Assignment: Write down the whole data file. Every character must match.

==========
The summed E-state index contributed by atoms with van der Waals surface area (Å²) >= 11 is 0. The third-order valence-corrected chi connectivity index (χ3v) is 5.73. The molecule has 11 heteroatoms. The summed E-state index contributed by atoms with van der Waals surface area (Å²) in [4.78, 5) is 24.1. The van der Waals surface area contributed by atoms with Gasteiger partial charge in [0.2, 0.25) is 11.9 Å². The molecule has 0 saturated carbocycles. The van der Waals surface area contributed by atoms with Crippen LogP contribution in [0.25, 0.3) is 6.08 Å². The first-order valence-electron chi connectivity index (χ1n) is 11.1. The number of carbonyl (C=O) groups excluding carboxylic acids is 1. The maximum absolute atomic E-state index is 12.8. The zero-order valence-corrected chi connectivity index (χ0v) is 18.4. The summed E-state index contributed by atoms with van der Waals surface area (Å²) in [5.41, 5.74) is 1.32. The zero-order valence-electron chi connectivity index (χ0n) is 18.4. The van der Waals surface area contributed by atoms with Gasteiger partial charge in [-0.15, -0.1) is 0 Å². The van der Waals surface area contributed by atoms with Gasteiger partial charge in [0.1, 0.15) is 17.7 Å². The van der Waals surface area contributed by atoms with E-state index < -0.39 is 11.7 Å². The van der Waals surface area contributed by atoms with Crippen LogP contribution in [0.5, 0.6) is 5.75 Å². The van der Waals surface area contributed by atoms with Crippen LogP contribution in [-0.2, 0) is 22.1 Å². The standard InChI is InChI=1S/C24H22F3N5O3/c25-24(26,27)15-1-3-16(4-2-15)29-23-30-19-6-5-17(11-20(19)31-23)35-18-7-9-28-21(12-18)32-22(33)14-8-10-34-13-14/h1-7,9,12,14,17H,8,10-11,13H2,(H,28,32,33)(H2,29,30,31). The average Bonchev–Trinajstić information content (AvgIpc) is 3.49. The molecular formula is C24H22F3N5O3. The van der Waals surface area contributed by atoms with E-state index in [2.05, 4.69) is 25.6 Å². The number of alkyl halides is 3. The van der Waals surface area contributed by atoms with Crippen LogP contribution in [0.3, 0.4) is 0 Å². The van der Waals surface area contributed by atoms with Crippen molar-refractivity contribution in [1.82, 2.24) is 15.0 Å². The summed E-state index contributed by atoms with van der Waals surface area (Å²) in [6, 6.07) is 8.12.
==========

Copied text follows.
The summed E-state index contributed by atoms with van der Waals surface area (Å²) >= 11 is 0. The third-order valence-corrected chi connectivity index (χ3v) is 5.73. The molecule has 11 heteroatoms. The summed E-state index contributed by atoms with van der Waals surface area (Å²) in [4.78, 5) is 24.1. The van der Waals surface area contributed by atoms with Gasteiger partial charge in [0.2, 0.25) is 11.9 Å². The molecule has 0 saturated carbocycles. The van der Waals surface area contributed by atoms with Crippen LogP contribution in [0.25, 0.3) is 6.08 Å². The first-order valence-electron chi connectivity index (χ1n) is 11.1. The number of carbonyl (C=O) groups excluding carboxylic acids is 1. The maximum absolute atomic E-state index is 12.8. The zero-order valence-corrected chi connectivity index (χ0v) is 18.4. The summed E-state index contributed by atoms with van der Waals surface area (Å²) in [5.41, 5.74) is 1.32. The zero-order valence-electron chi connectivity index (χ0n) is 18.4. The van der Waals surface area contributed by atoms with Gasteiger partial charge in [-0.15, -0.1) is 0 Å². The van der Waals surface area contributed by atoms with Gasteiger partial charge in [0.1, 0.15) is 17.7 Å². The van der Waals surface area contributed by atoms with E-state index < -0.39 is 11.7 Å². The van der Waals surface area contributed by atoms with Crippen LogP contribution in [0.5, 0.6) is 5.75 Å². The van der Waals surface area contributed by atoms with Crippen LogP contribution in [-0.2, 0) is 22.1 Å². The standard InChI is InChI=1S/C24H22F3N5O3/c25-24(26,27)15-1-3-16(4-2-15)29-23-30-19-6-5-17(11-20(19)31-23)35-18-7-9-28-21(12-18)32-22(33)14-8-10-34-13-14/h1-7,9,12,14,17H,8,10-11,13H2,(H,28,32,33)(H2,29,30,31). The average Bonchev–Trinajstić information content (AvgIpc) is 3.49. The molecular formula is C24H22F3N5O3. The van der Waals surface area contributed by atoms with E-state index in [2.05, 4.69) is 25.6 Å². The number of alkyl halides is 3. The van der Waals surface area contributed by atoms with Crippen LogP contribution in [0.3, 0.4) is 0 Å². The van der Waals surface area contributed by atoms with Crippen molar-refractivity contribution in [1.82, 2.24) is 15.0 Å². The summed E-state index contributed by atoms with van der Waals surface area (Å²) in [6, 6.07) is 8.12.